Tornado warnings: know how to stay safe
No one wants to be caught away from safe shelter when a tornado strikes but knowing what to do if this scenario occurs will likely save your life.
The first step to staying safe is understanding these severe weather terms (https://weather.com):
Severe thunderstorm watch: Conditions are conducive to the development of severe thunderstorms in and around the watch area These storms produce hail of 3/4 inch in diameter and/or wind gusts of at least 58 mph.
Severe thunderstorm warning: Issued when a severe thunderstorm has been observed by spotters or indicated on radar and is occurring or imminent in the warning area. These warnings usually last for a period of 30 to 60 minutes.
Tornado watch: Conditions are favorable for the development of severe thunderstorms and multiple tornadoes in and around the watch area. People in the affected areas are encouraged to be vigilant in preparation for severe weather.
Tornado warning: Spotters have sighted a tornado, or one has been indicated on radar, and is occurring or imminent in the warning area. When a tornado warning has been issued, people in the affected area are strongly encouraged to take cover immediately.
Tornado emergency: A tornado warning that carries with it a “tornado emergency” is the rarest and is reserved for the direst of situations. This is only issued “when there is a severe threat to human life and catastrophic damage from an imminent or ongoing tornado [National Weather Service].”
If you are in an open area and have no opportunity to reach a building for safety, don’t seek shelter under a highway overpass.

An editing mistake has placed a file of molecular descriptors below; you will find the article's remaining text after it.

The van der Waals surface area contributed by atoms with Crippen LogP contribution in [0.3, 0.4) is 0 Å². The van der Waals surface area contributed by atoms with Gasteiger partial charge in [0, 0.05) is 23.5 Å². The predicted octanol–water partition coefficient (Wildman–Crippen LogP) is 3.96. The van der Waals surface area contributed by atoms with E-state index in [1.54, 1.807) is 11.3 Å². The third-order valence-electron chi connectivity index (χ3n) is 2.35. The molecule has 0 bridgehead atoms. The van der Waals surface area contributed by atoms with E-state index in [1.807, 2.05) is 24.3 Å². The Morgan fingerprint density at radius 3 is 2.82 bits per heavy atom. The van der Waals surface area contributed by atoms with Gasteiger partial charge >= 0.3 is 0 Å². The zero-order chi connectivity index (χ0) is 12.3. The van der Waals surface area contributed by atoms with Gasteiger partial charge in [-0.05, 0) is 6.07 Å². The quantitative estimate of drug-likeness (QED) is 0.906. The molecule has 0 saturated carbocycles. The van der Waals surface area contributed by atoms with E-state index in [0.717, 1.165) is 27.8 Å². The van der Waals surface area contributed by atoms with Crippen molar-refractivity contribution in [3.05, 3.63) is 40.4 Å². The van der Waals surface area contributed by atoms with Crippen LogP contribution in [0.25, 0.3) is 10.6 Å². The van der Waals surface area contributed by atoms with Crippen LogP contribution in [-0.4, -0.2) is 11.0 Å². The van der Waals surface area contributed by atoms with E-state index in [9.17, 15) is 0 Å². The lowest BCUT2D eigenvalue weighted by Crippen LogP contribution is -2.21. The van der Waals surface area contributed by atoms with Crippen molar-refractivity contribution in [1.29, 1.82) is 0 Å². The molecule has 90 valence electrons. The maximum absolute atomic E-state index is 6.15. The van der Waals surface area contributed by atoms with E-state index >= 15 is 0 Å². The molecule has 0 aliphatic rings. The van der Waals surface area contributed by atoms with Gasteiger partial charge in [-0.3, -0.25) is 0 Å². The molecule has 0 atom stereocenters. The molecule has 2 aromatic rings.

According to NOAA (National Oceanic and Atmospheric Association) and the Red Cross, “Highway overpasses are NOT tornado shelters, and these should be avoided. Ditches, culverts and ravines should be used only as an absolute last resort. You will be exposed to flying debris, rain and hail, lightning, and extreme wind.”
A safer course of action is to carefully monitor weather conditions anytime you are in a remote area away from home or other safe buildings. If you spot a tornado or are in the path of a tornado that’s been verified to be on the ground, head for a sturdy shelter as quickly as possible.
Along a roadway, safety may be found at a truck stop, convenience store, restaurant or even a walk-in cooler. Once inside a sturdy shelter, go to the basement if possible. If there is no basement, go the center of the building in a hallway or a room without windows. Keep in mind that the Red Cross notes a mobile home is a high-risk structure during a tornado. Your vehicle will be safer than the mobile home.
Whenever possible, get out of the path of the tornado and take the safest shelter until it passes. If you see the tornado in the distance and can determine its movement, drive at a right angle to that movement. For example, if it’s heading east, drive to the south.
If you’re at home when a tornado warning is sounded, don’t attempt to leave. Traffic jams could prevent you from moving away from the storm’s path, or the storm could veer off from its path and quickly put you in harm’s way.